Some Monterrey residents are undertaking “pilgrimages” in search of water due to the harsh restrictions currently in place in the metropolitan area of the Nuevo León capital.
As of early June, running water has only been available six hours per day – if at all – as authorities seek to alleviate water shortages precipitated by drought in the northern border state.
A Milenio TV report said that hundreds of residents of Monterrey and surrounding municipalities are going to parks and squares to search for taps with running water where they can fill up buckets, 20-liter water bottles called garrafones and other receptacles. Others line up for hours to get water from water tank trucks called pipas.
Milenio TV footage showed some residents fighting and squabbling over limited quantities of available water.
In the municipality of Guadalupe, which borders Monterrey to the east, one woman lining up Tuesday to get water from a pipa said that she hadn’t had any water since Saturday. “We’ve been here since early [in the day],” Juany Vega said.
Some other Guadalupe residents walked up to three kilometers to get water from the same tanker truck, according to a Milenio newspaper report. They arrived with strollers, shopping carts and even wheelbarrows so they wouldn’t have to lug filled water containers home.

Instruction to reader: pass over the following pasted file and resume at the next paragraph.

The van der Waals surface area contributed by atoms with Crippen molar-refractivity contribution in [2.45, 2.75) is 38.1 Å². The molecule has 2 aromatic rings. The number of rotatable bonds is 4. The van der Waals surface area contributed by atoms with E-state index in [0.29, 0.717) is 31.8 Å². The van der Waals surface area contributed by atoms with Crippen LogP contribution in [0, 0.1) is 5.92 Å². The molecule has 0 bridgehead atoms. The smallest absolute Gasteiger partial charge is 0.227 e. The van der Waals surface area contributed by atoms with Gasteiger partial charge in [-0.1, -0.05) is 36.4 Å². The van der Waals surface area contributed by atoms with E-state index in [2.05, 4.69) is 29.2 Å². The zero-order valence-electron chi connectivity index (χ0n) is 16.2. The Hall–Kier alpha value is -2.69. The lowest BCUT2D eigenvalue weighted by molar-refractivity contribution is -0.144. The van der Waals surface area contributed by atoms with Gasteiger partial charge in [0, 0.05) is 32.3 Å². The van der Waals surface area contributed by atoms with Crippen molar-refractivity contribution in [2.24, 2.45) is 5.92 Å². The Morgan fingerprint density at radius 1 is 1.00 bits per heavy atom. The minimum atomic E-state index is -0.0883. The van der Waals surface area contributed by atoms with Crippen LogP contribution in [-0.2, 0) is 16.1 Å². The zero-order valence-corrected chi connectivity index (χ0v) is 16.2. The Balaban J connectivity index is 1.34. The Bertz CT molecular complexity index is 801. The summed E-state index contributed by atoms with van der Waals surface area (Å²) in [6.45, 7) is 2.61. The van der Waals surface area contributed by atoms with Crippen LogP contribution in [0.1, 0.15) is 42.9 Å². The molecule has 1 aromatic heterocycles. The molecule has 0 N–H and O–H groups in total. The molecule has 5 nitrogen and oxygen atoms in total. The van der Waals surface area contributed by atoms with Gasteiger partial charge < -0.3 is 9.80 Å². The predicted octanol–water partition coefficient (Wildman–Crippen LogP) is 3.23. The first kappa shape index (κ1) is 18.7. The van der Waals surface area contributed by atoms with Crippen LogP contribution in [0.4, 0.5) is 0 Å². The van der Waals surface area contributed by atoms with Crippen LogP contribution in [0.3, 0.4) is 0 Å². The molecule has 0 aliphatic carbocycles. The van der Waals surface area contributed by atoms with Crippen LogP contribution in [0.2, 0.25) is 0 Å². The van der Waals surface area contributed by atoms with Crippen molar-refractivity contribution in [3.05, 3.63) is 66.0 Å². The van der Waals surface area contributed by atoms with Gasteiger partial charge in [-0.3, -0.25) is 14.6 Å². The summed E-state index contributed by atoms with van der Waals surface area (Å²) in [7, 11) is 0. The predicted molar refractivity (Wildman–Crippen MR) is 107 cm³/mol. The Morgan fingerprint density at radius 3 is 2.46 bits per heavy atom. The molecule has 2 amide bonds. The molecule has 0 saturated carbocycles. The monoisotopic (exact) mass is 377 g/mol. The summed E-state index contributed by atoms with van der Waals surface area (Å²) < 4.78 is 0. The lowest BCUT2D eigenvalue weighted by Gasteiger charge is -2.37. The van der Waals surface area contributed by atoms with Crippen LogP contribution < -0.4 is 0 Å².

“I’ve come with a stroller, I walked two kilometers,”said Luis Santiago. “… There’s no water in other places.”
Restaurants in the Monterrey metropolitan area and other parts of Nuevo León are also struggling to cope with harsh water restrictions.
“Of the 20,000 restaurants in the entity, only 30% can store water in cisterns or tanks during the … hours when water is supplied,” said the Nuevo León president of the national restaurant association Canirac.
“[The other] 70% have been affected [by the restrictions] and 10% of those have closed because they can’t continue operating without supply of the liquid,” Daniel García Rosales said.
With reports from Milenio